Hi Friends! I have an out-of-the-box transformation for you today. A very tired old desk got a colorful and feminine refresh with paint and furniture transfers.
My client Suzanne had someone lined up to paint her desk, but fortunately for me, she didn’t show up. So Suzanne took to Facebook looking for recommendations, and a couple people pointed her to Wise Little Owl Furniture. I’m so flattered and appreciative to “my people” for recommending me!
This was our starting point. Hopefully it’s obvious why I called this desk “old” and “tired”. It is sturdy and was probably quite a beautiful and practical piece in its day. But, it had seen better days.
There were lots of scratches, dings and character. A lot of those were repaired or hidden in this transformation, but when refreshing a piece in this state, you should know unless you are willing to put in a huge amount of time and effort, there will still be some signs of age. The veneer was lifting on a couple drawers, and on the side and back. I pulled off the loose veneer, and used Bondo to repair it.
Bondo can be found in the automotive section of Walmart. To use it, you mix a putty with a bonding agent and have a limited amount of time to get it into place before it starts hardening. Once dry, it sands really smooth. After repairs and a good cleaning with warm water, I began painting.
I have been watching a lot of Facebook Lives from painters I admire lately. The main one is Brandy of Brushed by Brandy. A lot of her looks are more glamorous and complicated than I do, but she is full of practical tips and information, and I’ve learned a lot from watching her paint. For the desk, I used Aubergine and Driftwood. I used my mister bottle to dampen the surface, and painted on the dark purple Aubergine using my large round brush. In the center areas of each drawer or side of the piece, I added the driftwood, using a clean brush (I like the small round for this).
Then I went back to the large brush and blended the 2 colors together. I mostly blend horizontally, but you can also blend vertically a bit. The goal is no harsh lines between all the color variations created by the blending. Looking back, I think I could have gotten an even more seamless blend if I had used a dry brush to lightly go over everything before it dried.
My plan was to keep the darkest shades on the outside edges, and have it get gradually lighter towards the center. I did this technique on both my first coat and my second coat, but I did blend more thoroughly on the second coat.
From there, it was time to start playing with my furniture transfer. I had never used a transfer before, but I was excited to give it a go! Suzanne selected this one by Prima called “Imperial Garden Mixed” that I purchased from Amazon.
This transfer came in 6 sheets that make a picture 2 sheets wide by 3 sheets tall. My desk was not big enough for the whole thing, so I had to select the parts I wanted to use. I wanted a big floral section for the back, which was going to face into the room, and additional little sections to place on the sides and front. You just cut it apart with scissors, making sure to keep the white backer paper in place.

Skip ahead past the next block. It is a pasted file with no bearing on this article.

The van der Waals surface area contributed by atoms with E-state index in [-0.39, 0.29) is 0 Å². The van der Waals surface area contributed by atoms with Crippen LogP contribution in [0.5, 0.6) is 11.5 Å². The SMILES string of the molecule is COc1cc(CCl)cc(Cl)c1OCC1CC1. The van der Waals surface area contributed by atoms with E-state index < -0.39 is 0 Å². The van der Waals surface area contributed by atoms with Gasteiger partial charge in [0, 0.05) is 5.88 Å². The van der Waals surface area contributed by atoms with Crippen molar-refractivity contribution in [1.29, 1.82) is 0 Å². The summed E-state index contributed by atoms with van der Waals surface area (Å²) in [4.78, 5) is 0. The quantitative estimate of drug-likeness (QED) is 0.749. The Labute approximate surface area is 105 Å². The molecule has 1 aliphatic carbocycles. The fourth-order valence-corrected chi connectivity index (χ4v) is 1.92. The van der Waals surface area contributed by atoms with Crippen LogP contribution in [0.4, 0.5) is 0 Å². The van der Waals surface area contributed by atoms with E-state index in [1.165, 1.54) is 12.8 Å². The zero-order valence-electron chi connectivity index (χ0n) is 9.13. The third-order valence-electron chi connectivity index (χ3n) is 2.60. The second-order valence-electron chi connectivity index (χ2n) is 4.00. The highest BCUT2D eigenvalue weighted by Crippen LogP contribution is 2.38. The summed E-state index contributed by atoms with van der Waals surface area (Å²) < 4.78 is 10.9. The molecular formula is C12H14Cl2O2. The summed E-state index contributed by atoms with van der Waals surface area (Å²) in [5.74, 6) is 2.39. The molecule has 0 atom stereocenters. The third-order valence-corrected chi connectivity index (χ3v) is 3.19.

When you’re ready to apply it, you peel back the white backer paper and stick it in the desired spot. The transfer comes with a stick to burnish it into place. You just rub out any air bubbles, and slowly peel back the plastic sheet rubbing any areas that haven’t transferred yet. I found this part pretty easy, with the biggest challenge being trying to turn corners.
I did some floral sections on each side. There can be a white “halo” around the transfer after it’s applied. To remove it, I used a finishing pad to “sand” it lightly.
Since I’m trying to up my detail finishing game, I painted out the drawer dovetails. I just love how this highlights the craftsmanship of the piece.
I vacuumed out the drawers and refreshed the interiors (which were in salvageable shape) by rubbing in some Tobacco Road gel stain.
I sealed the whole piece with Gator Hide, a water repellent polycrylic finish for durability. To apply it, I used the flat mini brush, and used long even strokes for a light coat.
Suzanne also wanted a touch of red. To do that, I mixed Barn Red with some clear wax. Using a chip brush, I applied the red wax around the edges and blended it out. If it got too heavy in areas, it was easy to wipe away with a paper towel, since it was sealed with Gator Hide. The wax will cure and harden within a couple weeks, so I didn’t seal over it.
The final touch on the base of the desk was hardware. I found these black fleur de lis knobs at Hobby Lobby. To make them a bit more glamorous and feminine, I gilded the knobs with warm gold wax. In the picture below, the top knob is after gilding and the bottom knob is before. I used a small artist’s brush and a light hand to brush it on. Again, since the wax will cure and harden, I didn’t seal over it.
I attempted to use Citristrip to remove the old stain and varnish on the desk top, but sorry to say, it really failed me this time. It took nothing off. I resorted to a chemical stripper from the hardware store, and even that took a few coats to get the surface down to bare wood. Then, I used a product called Afterwash and a Scotchbrite pad to get off any last little bits.
For stain, I used water-based gel stain in 3 different colors – black, brown and gray. I applied them with a chip brush in sections, blending them together while they were still wet. I sanded with a finishing pad, and then applied 2 coats of Gator Hide, sanding again between coats and after the second coat was dry.
Here are the products I used for this project:
(These are affiliate links, for which I may earn a small commission, at no extra cost to you.)
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